In all too many cases, the answer is nothing: the student is simply passed on to the next grade even though they haven’t achieved even the minimal competency that is crucial for learning at the next grade level. What good is a Common Core Curriculum, or a knowledge base in an important subject such as science or reading, or an eighth-grade math test, or any other educational scheme if no one is held accountable? Everyone “passes” regardless of how much they know or how well they do on a test—unless they fail miserably. And even then, the student is still likely to be passed on to the next grade. How in the world is an eighth-grade teacher supposed to teach grade level math when the students have never had to master the prerequisite skills needed to learn algebra and are performing far below grade level when they walk into the classroom? After all, these students’ math skills have been rated as “passing” even when they may have gotten less than 1/3 of the answers on the test!
David Rubel, a New York based educational consultant sounded the alarm when discussing the latest results of the eighth-grade math test “I think you have a storm warning, that’s a huge number of kids not on track to graduate.”6 One could argue that Mr. Rubel is actually underselling the magnitude of this crisis because it is not only that these children will not graduate on time or all, but that they will be ill-equipped to take advantage of educational and vocational opportunities in their future lives. This is truly a national tragedy and a horrible waste of human potential.
It is time to quit gaming the system by setting achievement standards artificially low, and to establish real accountability and honest consequences in education. If our society agrees that in order to pass eighth grade math—or any other subject—certain knowledge and skills are required, no student should be passed on to ninth grade until they have acquired this knowledge. And this should be implemented from Kindergarten onward. Grade level skills have to mean something and should be mastered at a much higher level than 31.40% in order to move on to the next grade. To be sure, being held back in math, or any other subject is painful and will likely provoke outrage from some parents and from students, but it is far better to ensure that our children are graduating with the knowledge and skills required for a productive adulthood in our ever more complex society and in the ever more competitive global marketplace. Even more importantly, students, parents—and taxpayers—should be told the truth regarding what is being taught and how well it is being learned.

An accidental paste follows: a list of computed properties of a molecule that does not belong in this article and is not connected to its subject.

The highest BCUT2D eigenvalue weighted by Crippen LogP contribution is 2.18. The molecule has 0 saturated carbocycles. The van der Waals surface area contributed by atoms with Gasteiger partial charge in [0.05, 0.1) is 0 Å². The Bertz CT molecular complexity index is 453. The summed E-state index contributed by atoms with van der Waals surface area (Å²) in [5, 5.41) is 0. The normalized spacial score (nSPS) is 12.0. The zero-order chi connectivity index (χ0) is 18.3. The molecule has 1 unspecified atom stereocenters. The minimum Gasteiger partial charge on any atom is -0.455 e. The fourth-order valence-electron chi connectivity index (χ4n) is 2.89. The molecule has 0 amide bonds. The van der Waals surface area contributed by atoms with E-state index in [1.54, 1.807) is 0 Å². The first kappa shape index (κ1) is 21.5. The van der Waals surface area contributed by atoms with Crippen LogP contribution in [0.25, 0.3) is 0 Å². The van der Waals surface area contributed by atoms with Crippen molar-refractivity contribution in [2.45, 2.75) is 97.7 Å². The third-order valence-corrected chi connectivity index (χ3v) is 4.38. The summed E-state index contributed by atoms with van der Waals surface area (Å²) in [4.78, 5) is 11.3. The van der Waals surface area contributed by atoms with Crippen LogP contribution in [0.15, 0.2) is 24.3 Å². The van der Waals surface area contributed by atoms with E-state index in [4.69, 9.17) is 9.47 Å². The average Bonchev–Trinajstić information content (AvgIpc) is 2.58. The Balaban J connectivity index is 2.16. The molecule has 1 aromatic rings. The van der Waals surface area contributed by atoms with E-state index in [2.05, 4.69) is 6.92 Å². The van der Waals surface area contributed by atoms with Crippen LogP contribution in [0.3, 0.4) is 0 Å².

5. Camarata, S. (2017). The intuitive parent: Why the best thing for your child is you. New York: Penguin/Random House/Current. Paperback edition.
Camarata, S. (2017). The intuitive parent: Why the best thing for your child is you. New York: Penguin/Random House/Current. Paperback edition.